Critical Thinking Trailer

Critical Thinking should have made a triumphant debut at the South by Southwest film festival earlier this year, but the coronavirus pandemic ruined all that. The movie tells the true story of a group of Latinx and Black teens living in the toughest under-served ghetto in Miami who strive towards becoming national chess champions. But as the first Critical Thinking trailer shows, this movie directed by and starring John Leguizamo is much more than an average underdog sports drama.

Critical Thinking Trailer

Led by John Leguizamo as their inspiring teacher, these kids have an opportunity to make something of themselves instead of falling victim to the world of crime and drugs around them. It’s a story that could have easily been a little hokey, but Leguizamo grounds it firmly in the harsh realities of a struggling Miami neighborhood, and it makes the proceedings feel that much more genuine and harrowing.

Corwin Tuggles, Jorge Lendeborg Jr., Angel Bismark Curiel, Will Hochman, and Jeffry Batista all give breakthrough performances as the chess team at the center of this story, not to mention Leguizamo doing some fine work himself. If this movie had a chance to play on the big screen at film festivals, I feel like it would have made some big waves, especially in our current social climate.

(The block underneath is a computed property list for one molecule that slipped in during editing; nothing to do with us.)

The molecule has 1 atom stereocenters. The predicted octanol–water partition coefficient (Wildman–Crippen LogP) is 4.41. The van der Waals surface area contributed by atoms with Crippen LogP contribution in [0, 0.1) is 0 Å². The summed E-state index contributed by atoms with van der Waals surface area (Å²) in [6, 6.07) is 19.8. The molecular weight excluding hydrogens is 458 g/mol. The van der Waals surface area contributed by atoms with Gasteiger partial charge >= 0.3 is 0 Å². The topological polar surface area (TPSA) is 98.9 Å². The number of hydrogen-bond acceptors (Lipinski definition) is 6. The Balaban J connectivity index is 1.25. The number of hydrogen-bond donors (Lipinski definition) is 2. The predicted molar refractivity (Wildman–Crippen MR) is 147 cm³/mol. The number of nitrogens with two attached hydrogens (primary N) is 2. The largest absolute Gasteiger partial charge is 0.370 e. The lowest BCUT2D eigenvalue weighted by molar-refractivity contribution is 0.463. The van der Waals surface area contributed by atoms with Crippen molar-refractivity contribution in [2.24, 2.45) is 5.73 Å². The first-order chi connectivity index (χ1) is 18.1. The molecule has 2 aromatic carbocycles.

Even though Critical Thinking didn’t play SXSW, I still got a chance to check it out, and I wrote in my review:

“Critical Thinking could easily be described as Dangerous Minds meets Searching for Bobby Fischer, but it brings so much more to the table. John Leguizamo also directs this movie, and he’s not shy about being blunt when it comes to these issues facing inner-city kids. That might be because he spent his formative years in areas like this, with kids like this, in New York City. But it’s also because the script from Dito Montiel (A Guide to Recognizing Your Saints) doesn’t bring heavy sentimentality to these proceedings.”

There’s something special in this movie, and since it’s only getting a debut on virtual cinema, VOD and digital, I hope it manages to find an audience. It’s inspiring and powerful, and it lets the underrated John Leguizamo show his passion, both as a storyteller and an actor. I cannot implore you enough to seek this one out when it arrives on September 4, 2020.

Here’s the official synopsis from when the film was meant to debut at SXSW earlier this year:

It’s 1998 in Miami. Rampant poverty, broken families, and a prejudiced system push underprivileged youth to the fringes of society. But for a magnetic group of teens, there’s a reprieve. A game where it’s not about where you come from, but how you play. That equalizer is chess. Mr. “T” Martinez (John Leguizamo), a chess militant and passionate coach, leads them to a completely foreign field of battle: the National Chess Championship. With an underfunded school district, Martinez and his team can’t just waltz into the arena. They have to fight for it. Chess runs parallel to their own experiences as Martinez teaches them that the power of Critical Thinking can not only save their kings, but also their lives.

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